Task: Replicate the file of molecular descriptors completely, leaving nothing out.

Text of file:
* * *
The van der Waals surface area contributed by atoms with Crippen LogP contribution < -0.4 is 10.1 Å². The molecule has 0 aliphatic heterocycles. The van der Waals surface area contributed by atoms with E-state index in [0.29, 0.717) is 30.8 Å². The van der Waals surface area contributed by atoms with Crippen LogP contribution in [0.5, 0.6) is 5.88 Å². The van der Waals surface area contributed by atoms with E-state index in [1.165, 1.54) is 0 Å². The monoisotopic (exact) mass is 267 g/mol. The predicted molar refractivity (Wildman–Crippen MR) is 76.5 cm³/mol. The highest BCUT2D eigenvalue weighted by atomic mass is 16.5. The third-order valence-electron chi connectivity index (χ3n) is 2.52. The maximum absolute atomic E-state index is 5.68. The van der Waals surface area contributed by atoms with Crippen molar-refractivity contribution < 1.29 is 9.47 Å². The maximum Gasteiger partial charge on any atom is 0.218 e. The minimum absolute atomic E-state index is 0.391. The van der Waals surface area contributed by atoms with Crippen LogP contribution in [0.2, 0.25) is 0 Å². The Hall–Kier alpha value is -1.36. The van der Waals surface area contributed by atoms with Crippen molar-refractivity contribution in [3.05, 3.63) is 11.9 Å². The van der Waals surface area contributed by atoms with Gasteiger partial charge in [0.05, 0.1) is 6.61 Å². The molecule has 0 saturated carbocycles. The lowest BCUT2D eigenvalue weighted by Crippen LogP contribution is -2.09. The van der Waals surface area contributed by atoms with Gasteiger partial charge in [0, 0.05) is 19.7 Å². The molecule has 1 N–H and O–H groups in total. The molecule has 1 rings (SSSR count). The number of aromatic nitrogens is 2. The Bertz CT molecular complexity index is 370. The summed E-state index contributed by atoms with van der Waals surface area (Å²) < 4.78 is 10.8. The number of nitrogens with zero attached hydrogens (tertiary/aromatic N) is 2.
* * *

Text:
The van der Waals surface area contributed by atoms with Crippen LogP contribution < -0.4 is 10.1 Å². The molecule has 0 aliphatic heterocycles. The van der Waals surface area contributed by atoms with E-state index in [0.29, 0.717) is 30.8 Å². The van der Waals surface area contributed by atoms with Crippen LogP contribution in [0.5, 0.6) is 5.88 Å². The van der Waals surface area contributed by atoms with E-state index in [1.165, 1.54) is 0 Å². The monoisotopic (exact) mass is 267 g/mol. The predicted molar refractivity (Wildman–Crippen MR) is 76.5 cm³/mol. The highest BCUT2D eigenvalue weighted by atomic mass is 16.5. The third-order valence-electron chi connectivity index (χ3n) is 2.52. The maximum absolute atomic E-state index is 5.68. The van der Waals surface area contributed by atoms with Crippen molar-refractivity contribution < 1.29 is 9.47 Å². The maximum Gasteiger partial charge on any atom is 0.218 e. The minimum absolute atomic E-state index is 0.391. The van der Waals surface area contributed by atoms with Crippen LogP contribution in [0.2, 0.25) is 0 Å². The Hall–Kier alpha value is -1.36. The van der Waals surface area contributed by atoms with Crippen molar-refractivity contribution in [3.05, 3.63) is 11.9 Å². The van der Waals surface area contributed by atoms with Gasteiger partial charge in [0.05, 0.1) is 6.61 Å². The molecule has 0 saturated carbocycles. The lowest BCUT2D eigenvalue weighted by Crippen LogP contribution is -2.09. The van der Waals surface area contributed by atoms with Gasteiger partial charge in [0, 0.05) is 19.7 Å². The molecule has 1 N–H and O–H groups in total. The molecule has 1 rings (SSSR count). The number of aromatic nitrogens is 2. The Bertz CT molecular complexity index is 370. The summed E-state index contributed by atoms with van der Waals surface area (Å²) < 4.78 is 10.8. The number of nitrogens with zero attached hydrogens (tertiary/aromatic N) is 2.